There’s a new billboard on Sheikh Zayed Road, close to the Umm Suqeim interchange, and it’s selling a message that’s far more meaningful than athleisure or luxury fashion. In the advert, British-Sudanese basketball player Asma Elbadawi is robed in a dreamy, teal, tulle gown, layered over a white adidas sports top and a fitted hijab.
Basketball in hand, Elbadawi embodies radiance and confidence in the photograph, which is emblazoned with the words “Impossible is Nothing”.
Elbadawi was recruited to star in the global campaign four months ago. “I felt really honoured and excited to be part of a campaign celebrating women, and spreading the message that our goals and dreams are possible,” she tells The National.
In the video campaign, shot at night on a basketball court, Elbadawi states: “I don’t just play ball. I’m queen of the ball. And I believe in equal play. When they tried to ban my hijab, I fought, I won, and kept wearing my crown. On my court, we all rise. My story is not impossible, because I’m possible.”
The fight Elbadawi is referring to is her two-year campaign to convince the International Basketball Federation (Fiba) to remove its ban on religious head coverings on courts. She began lobbying and gathering signatures on an online petition in 2017 and, after she collected 130,000 signatures, Fiba finally reversed its rule.
“It was a surreal feeling to feel heard and accepted as we are, without having to change ourselves or remove our hijabs,” says the athlete. “I also felt that if a group of us Muslim women managed to get together and use our voices to change the history of basketball, then we have the ability to do far greater things as individuals and as a collective.”
Elbadawi’s feat was a victory for all Muslim women seeking accessibility in sports. Many hijab-wearing basketball players had previously been denied the right to play professionally due to Fiba’s strict rules about head coverings.
In 2014, the Qatar women’s team had to withdraw from the Asian Games for this reason, and American player Bilqis Abdul Qaadir found she had to choose between her hijab and her game after graduating college. She chose her headscarf and started the online campaign Muslim Girls Hoop Too, to help support and empower female Muslim basketball players.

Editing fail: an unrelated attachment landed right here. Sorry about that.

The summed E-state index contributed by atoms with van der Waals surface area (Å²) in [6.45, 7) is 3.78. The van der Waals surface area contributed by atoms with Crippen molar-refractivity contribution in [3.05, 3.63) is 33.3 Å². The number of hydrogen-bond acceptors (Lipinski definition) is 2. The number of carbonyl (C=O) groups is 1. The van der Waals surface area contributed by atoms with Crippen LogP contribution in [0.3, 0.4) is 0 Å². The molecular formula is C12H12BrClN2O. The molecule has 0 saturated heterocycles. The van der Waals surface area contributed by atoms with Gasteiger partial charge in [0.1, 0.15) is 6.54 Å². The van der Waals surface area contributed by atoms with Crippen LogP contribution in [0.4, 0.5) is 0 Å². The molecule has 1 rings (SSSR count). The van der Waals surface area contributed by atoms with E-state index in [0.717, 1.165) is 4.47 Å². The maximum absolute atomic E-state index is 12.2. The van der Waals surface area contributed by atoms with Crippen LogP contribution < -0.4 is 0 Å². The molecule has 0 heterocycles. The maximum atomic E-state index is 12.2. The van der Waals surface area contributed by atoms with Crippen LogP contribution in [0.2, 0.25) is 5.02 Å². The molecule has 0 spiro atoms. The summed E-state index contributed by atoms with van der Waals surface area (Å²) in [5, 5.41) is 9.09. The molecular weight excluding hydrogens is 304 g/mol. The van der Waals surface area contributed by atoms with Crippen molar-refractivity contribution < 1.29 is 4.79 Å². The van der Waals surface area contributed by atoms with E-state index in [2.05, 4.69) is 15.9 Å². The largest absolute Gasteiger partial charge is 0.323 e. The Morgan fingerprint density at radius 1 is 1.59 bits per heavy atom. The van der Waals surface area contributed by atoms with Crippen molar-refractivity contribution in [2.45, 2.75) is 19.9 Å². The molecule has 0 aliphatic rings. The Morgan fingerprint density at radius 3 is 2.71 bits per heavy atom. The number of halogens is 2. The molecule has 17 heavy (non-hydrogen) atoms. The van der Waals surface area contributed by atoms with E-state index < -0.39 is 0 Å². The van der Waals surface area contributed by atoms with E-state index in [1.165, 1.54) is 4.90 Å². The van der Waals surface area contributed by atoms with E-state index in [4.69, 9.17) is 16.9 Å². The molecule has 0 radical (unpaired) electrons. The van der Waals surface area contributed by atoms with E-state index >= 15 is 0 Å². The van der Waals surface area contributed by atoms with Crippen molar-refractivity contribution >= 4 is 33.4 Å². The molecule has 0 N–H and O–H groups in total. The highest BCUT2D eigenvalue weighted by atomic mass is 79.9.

While Fiba’s alteration regarding headwear regulation means Muslim women can now play basketball professionally, they aren’t afforded the same rights elsewhere. In France, a bill moving to ban religious head coverings in sports is currently sitting with the country’s National Assembly. When local collective Les Hijabeuses planned to protest the bill earlier this month, the demonstration was banned by the police. In India’s Southern state of Karnataka, meanwhile, hijabs are currently banned on school grounds.
“Growing up, I didn’t get to see Muslim women on billboards and on TV. I felt like my dreams and goals were limited, because how do you dream bigger without seeing someone who looks like you accomplish those things?” she says.
“I feel like this image gives the message that Muslim women are here and are excelling in their chosen fields, and they matter. I hope that by seeing me they feel seen and represented, but also choose to not limit themselves and accomplish even greater things than I have.”
In addition to being an athlete and activist, Elbadawi is a spoken-word poet. Last year, she published Belongings, a collection of poetry that explores her identity as a British-Sudanese woman and covers topics such as racism, migration, mental health and sport.
She believes that embracing diversity in sports can help extend sentiments of compassion and inclusivity beyond the courts, pitches and fields. “Sport is a universal language — so many misconceptions and stereotypes are broken down by simply training with teammates who have different life experiences,” says Elbadawi.
“When players respect each other, you see this on the court. The message of accepting each other as we are and valuing the skills we bring to the court, ripples out to fans and supporters.”